Just in time for winter I have a delicious list of books that will make you happy to curl up on the couch and read the afternoon away.
First up is Sana Krasikov’s The Patriots, a big fat juicy old-fashioned novel that runs from the 1930s right up to the present day and follows three generations of one family in America and Russia. The central character, is a feisty, idealistic young American woman, enthralled by the promise of the Soviet Union … what happens to her there and how it affects subsequent generations of her family is nothing less than the history of the Soviet Union, including the fate of Americans in Russia and of Russians who return to their homeland after becoming “Americanized.”
This is the very best kind of historical fiction. The vivid characters and their passions and ideals don’t get lost in the historical detail … in fact it is through their eyes we learn about the years of building the Soviet Union and the disillusion that follows. Also about how Americans in Russia were abandoned by their country.
The gripping narrative seamlessly encompasses and illuminates conflicting ideologies, Communism, anti-Semitism, patriotism, even the parent–child relationship. Krasikov’s main characters are both courageous and flawed, they fall in love and make compromises … that is to say, they’re human. Nothing is too big or too small for her perceptive eye. Astonishing for a first novel.
I have no doubt this novel will be compared to the kind of historical epics by Herman Wouk and James Michener that used to dominate the bestseller lists. I wouldn’t be surprised if a few of the Russian greats (Tolstoy et al.) were invoked as well.
Considering the present occupant of the White House and his desire to chip away at free speech, throw his opponents in jail, even to quote Russian propaganda, this book is sadly timely and a important reminder of what it’s like to be trapped under a totalitarian regime.
Dani Shapiro’s Hourglass is of a different order entirely, an intimate memoir of her marriage. It’s a courageous book, an unflinching look at the joys and sorrows, the opportunities and disappointments inherent in any union. She explores how, as people grow and change, they manage to live together with promises kept and promises broken.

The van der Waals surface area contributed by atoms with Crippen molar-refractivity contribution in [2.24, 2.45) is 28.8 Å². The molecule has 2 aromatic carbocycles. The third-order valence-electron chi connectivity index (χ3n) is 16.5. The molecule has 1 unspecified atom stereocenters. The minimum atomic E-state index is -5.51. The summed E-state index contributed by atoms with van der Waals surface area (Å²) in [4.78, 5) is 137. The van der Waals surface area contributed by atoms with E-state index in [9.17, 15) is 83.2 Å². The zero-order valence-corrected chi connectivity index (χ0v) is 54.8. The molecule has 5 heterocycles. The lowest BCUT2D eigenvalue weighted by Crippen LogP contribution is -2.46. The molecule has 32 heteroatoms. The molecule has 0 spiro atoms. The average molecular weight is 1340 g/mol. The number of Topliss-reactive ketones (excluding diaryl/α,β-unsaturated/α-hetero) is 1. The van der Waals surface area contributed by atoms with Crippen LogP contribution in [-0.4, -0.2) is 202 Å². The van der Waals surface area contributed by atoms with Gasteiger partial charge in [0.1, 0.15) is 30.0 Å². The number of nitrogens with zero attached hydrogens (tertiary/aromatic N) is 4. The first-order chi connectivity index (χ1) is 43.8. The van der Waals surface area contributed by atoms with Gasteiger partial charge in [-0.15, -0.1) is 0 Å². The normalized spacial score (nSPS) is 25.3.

The language is gorgeous:
But I can no longer say to M. that we’re just beginning…. That solid yet light thing—our journey—is no longer new. He identified my mother’s body. We took turns holding our seizing child. We have watched his mother disappear in plain sight. We have raised Jacob together. We know each other is a way that young couple couldn’t have imagined. Our shared vocabulary our own language—will die with us. We are the treasure itself: fathoms deep, in the world we have made again and again.
The best word I can use to describe this open and vulnerable novel is grace.
I don’t know how to explain the charm and magic of Marisa Silver’s Little Nothing so I’ll give it to you straight. It’s the story of a malformed baby born in a primitive Eastern European village—“her head is too large for her torso, her arms and legs too short. She looks like a rag doll sewn together from cast-off parts”—who turns into a wolf, and the boy and then man who both loves her and hunts her.
Mesmerizing and seductive, Little Nothing is a dark, gorgeous fairytale/allegory/fable that ultimately is about the transformative, redemptive power of love. I can promise you it’s like nothing you’ve read before.
I went off short stories quite some time ago, finding them unsatisfying, preferring to bury myself in the length and complexity and what I felt to be the deeper power of the novel. Well, I’m back in the fold. Maybe it’s something to do with my waning attention span. Or maybe Meg Wolitzer, editor of The Best American Short Stories 2017, just really knows how to pick ’em.
Among the gems in this collection are authors who were new to me (Chad Anderson, who opens the book with his stunning, dreamy “Maidencane”; Kevin Canty, Leopoldine Core, Kyle McCarthy) and ones whose work I’ve known and admired (Emma Cline, Patricia Engel, Lauren Groff, Amy Hempl, and Jess Walter—he had me at the line early in his story “Famous Actor”: “I disliked him from the moment I decided to sleep with him”).
Wolitzer quotes Joseph Conrad in her introduction, who wrote about how art, when it succeeds, can offer “that glimpse of truth for which you have forgotten to ask.” Well said indeed.